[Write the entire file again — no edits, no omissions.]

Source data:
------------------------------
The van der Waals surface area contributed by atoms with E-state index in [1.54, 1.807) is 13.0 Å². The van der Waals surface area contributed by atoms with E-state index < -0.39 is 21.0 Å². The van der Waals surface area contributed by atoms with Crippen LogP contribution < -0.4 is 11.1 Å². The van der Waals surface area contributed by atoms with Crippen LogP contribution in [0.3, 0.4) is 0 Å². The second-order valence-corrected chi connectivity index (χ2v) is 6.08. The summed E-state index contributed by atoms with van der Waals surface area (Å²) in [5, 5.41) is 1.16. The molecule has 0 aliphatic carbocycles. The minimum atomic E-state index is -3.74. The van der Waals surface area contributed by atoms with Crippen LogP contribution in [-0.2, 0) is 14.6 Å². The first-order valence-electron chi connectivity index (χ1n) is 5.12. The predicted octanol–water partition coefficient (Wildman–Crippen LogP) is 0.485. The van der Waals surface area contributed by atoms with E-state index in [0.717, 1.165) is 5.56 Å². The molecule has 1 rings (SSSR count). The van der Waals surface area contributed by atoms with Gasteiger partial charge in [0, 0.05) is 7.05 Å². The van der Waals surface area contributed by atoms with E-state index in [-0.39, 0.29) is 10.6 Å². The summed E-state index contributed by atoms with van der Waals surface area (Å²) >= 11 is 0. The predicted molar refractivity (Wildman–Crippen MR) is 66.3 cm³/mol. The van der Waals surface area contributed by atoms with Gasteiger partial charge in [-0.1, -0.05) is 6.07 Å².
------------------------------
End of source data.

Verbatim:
The van der Waals surface area contributed by atoms with E-state index in [1.54, 1.807) is 13.0 Å². The van der Waals surface area contributed by atoms with E-state index < -0.39 is 21.0 Å². The van der Waals surface area contributed by atoms with Crippen LogP contribution < -0.4 is 11.1 Å². The van der Waals surface area contributed by atoms with Crippen LogP contribution in [0.3, 0.4) is 0 Å². The second-order valence-corrected chi connectivity index (χ2v) is 6.08. The summed E-state index contributed by atoms with van der Waals surface area (Å²) in [5, 5.41) is 1.16. The molecule has 0 aliphatic carbocycles. The minimum atomic E-state index is -3.74. The van der Waals surface area contributed by atoms with Crippen LogP contribution in [-0.2, 0) is 14.6 Å². The first-order valence-electron chi connectivity index (χ1n) is 5.12. The predicted octanol–water partition coefficient (Wildman–Crippen LogP) is 0.485. The van der Waals surface area contributed by atoms with E-state index in [0.717, 1.165) is 5.56 Å². The molecule has 1 rings (SSSR count). The van der Waals surface area contributed by atoms with Gasteiger partial charge in [0, 0.05) is 7.05 Å². The van der Waals surface area contributed by atoms with E-state index in [-0.39, 0.29) is 10.6 Å². The summed E-state index contributed by atoms with van der Waals surface area (Å²) >= 11 is 0. The predicted molar refractivity (Wildman–Crippen MR) is 66.3 cm³/mol. The van der Waals surface area contributed by atoms with Gasteiger partial charge in [-0.1, -0.05) is 6.07 Å².